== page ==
October 03, 2019
2 min read

Study demonstrates long-term success of kidney transplants between people with HIV

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Elmi Muller, MD, PhD
Elmi Muller

Patients living with HIV who received kidney transplants from donors with HIV had high rates of overall survival and kidney graft survival after 5 years, with no evidence of sustained superinfection, according to study findings from South Africa, which pioneered HIV-to-HIV kidney transplants just over a decade ago.

The survival rates were on par with 3-year rates seen in the United States among HIV-positive patients who received organs from HIV-negative donors, researchers said.

“The study is a follow-up publication investigating some of the virological issues in patients who receive a kidney from an HIV-positive donor. The reason for doing it is that we already know the clinical outcomes of the patients who receive this are good, but we don’t know if there is a risk in giving a patient a second viral strain,” Elmi Muller, MD, PhD, of the University of Cape Town, told Infectious Disease News. “This study addresses some of the safety issues and more long-term outcomes (10 years).”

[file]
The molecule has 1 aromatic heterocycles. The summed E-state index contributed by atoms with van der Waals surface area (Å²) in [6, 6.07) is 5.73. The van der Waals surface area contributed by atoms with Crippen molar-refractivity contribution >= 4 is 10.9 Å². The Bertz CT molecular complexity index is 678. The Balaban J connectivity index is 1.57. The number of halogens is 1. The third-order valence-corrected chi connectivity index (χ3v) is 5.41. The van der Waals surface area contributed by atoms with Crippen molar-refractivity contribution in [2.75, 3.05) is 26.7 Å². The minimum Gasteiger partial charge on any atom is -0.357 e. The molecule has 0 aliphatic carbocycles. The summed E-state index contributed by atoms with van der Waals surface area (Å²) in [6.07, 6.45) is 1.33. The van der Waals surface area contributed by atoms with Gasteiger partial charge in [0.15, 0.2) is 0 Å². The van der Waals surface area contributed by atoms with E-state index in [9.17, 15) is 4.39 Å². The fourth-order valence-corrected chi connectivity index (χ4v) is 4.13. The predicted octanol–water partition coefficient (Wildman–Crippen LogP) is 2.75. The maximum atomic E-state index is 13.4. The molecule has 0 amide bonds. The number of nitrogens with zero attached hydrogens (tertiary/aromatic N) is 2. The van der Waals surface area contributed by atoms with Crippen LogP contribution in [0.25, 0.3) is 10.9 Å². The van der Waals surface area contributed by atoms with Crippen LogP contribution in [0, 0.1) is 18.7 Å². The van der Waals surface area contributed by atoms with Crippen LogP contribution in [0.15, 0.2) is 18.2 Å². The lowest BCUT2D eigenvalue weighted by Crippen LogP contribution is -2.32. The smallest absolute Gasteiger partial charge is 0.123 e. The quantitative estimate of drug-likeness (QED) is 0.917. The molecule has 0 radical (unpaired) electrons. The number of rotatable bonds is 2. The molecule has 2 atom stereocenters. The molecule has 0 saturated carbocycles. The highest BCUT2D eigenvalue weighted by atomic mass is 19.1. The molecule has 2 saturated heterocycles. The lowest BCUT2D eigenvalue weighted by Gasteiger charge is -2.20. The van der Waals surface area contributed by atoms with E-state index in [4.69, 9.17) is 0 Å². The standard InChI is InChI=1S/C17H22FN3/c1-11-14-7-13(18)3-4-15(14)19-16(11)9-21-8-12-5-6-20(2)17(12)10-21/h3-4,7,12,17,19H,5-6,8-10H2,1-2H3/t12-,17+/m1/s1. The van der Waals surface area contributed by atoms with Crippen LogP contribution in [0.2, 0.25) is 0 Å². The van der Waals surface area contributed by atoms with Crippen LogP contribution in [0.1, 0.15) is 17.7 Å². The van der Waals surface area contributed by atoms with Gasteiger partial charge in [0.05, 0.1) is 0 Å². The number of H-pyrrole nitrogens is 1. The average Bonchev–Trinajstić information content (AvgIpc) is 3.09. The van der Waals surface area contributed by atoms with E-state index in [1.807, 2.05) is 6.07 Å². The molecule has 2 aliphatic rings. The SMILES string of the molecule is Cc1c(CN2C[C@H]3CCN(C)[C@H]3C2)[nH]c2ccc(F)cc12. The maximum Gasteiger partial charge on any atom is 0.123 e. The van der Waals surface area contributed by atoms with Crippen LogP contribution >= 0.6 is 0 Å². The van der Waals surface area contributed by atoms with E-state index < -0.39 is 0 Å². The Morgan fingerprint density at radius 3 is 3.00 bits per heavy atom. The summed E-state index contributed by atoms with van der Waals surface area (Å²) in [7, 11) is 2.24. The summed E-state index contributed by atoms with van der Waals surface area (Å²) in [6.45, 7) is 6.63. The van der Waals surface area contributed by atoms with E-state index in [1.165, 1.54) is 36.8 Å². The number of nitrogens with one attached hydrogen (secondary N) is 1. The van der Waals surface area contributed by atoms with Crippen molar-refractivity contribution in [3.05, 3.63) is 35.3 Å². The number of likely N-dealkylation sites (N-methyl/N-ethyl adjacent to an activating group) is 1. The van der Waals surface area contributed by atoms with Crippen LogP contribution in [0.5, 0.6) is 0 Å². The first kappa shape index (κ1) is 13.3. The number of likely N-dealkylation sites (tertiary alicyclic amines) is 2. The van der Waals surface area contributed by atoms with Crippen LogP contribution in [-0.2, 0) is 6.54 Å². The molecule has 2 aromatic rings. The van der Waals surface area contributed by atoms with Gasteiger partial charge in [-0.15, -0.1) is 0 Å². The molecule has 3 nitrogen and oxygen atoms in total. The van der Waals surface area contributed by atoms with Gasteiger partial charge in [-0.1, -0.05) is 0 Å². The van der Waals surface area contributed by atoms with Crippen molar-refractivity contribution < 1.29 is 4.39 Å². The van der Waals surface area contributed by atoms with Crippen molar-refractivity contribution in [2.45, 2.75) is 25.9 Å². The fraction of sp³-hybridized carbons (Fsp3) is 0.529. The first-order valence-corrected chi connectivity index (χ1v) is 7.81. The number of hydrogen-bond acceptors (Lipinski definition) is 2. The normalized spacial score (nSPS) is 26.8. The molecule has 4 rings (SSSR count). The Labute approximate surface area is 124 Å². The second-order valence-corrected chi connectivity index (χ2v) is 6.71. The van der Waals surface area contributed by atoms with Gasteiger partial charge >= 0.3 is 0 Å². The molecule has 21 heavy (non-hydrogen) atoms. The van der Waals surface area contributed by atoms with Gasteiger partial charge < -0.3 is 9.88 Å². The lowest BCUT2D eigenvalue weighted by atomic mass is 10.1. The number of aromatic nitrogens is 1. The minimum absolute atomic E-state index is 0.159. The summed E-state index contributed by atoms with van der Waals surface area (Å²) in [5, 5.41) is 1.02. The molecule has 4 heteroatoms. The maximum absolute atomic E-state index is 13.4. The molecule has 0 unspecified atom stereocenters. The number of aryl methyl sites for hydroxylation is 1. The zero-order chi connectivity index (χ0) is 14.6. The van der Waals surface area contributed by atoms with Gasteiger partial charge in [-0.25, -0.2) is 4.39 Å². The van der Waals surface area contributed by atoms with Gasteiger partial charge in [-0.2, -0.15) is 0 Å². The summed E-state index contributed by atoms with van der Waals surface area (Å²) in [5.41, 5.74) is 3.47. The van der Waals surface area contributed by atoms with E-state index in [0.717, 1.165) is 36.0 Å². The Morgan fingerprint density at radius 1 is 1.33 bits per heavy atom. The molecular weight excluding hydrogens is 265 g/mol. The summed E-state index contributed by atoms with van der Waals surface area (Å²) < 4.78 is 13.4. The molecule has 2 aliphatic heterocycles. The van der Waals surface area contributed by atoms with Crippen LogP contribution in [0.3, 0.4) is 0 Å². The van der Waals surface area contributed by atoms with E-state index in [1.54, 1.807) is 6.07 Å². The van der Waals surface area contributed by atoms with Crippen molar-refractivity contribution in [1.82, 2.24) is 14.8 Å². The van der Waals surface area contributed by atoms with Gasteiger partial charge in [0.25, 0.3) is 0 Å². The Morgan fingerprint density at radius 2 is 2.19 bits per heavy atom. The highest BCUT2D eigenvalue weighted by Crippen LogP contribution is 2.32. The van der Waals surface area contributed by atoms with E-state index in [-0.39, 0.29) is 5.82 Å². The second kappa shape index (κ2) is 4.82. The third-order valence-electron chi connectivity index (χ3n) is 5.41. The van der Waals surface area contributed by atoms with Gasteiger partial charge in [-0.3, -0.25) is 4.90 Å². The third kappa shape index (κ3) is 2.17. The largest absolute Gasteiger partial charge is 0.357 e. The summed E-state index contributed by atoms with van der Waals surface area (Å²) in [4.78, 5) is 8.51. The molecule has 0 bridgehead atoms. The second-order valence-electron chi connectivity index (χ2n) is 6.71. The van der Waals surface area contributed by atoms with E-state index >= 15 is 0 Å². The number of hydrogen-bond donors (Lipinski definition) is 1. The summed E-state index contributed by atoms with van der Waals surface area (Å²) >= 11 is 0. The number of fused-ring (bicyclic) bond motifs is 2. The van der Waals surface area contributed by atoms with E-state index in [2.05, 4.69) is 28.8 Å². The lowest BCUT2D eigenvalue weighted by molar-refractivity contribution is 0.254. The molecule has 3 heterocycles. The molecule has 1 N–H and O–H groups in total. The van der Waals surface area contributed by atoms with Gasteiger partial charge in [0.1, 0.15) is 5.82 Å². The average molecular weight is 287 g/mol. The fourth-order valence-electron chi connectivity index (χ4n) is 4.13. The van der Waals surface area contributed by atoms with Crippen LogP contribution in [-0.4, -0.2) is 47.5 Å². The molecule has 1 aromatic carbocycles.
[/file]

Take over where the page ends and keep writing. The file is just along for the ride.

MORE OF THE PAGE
Muller and colleagues followed all 51 HIV-positive kidney transplant recipients who received organs from HIV-positive donors going back to 2008. They tested 15 donors and 26 recipients for the presence of antiretroviral drugs, HIV drug–resistant mutations, evidence of viral inoculum from the donor and sustained donor-derived HIV superinfection.

According to the report, eight patients died from non-graft–related causes after transplantation, though patient survival was 87% 1 year and 3 years after transplantation and 84% at 5 years. The percentage of patients who did not experience graft rejection was 75% at 1 year, 61% at 3 years, and 56% at 5 years, Muller and colleagues reported. The authors said that although drug-resistant mutations were found in samples from six recipients, none were donor derived and none of the recipients changed their ART regiment due to virologic failure. One case of “transient” superinfection was determined to likely be a result of residual virus carried over from the donor and not a true superinfection.

“We are showing that it is possible to see some donor virus in recipients early after the transplant, but that a sustained superinfection is unlikely. This means that the new viral strain has little clinical risk in patients who receive organs from HIV-positive donors,” Muller said. “HIV positive-to-positive transplant remains a safe procedure to provide much-needed organs from a donor pool that had previously been untapped.” – by Caitlyn Stulpin

Disclosures: Muller reports no relevant financial disclosures.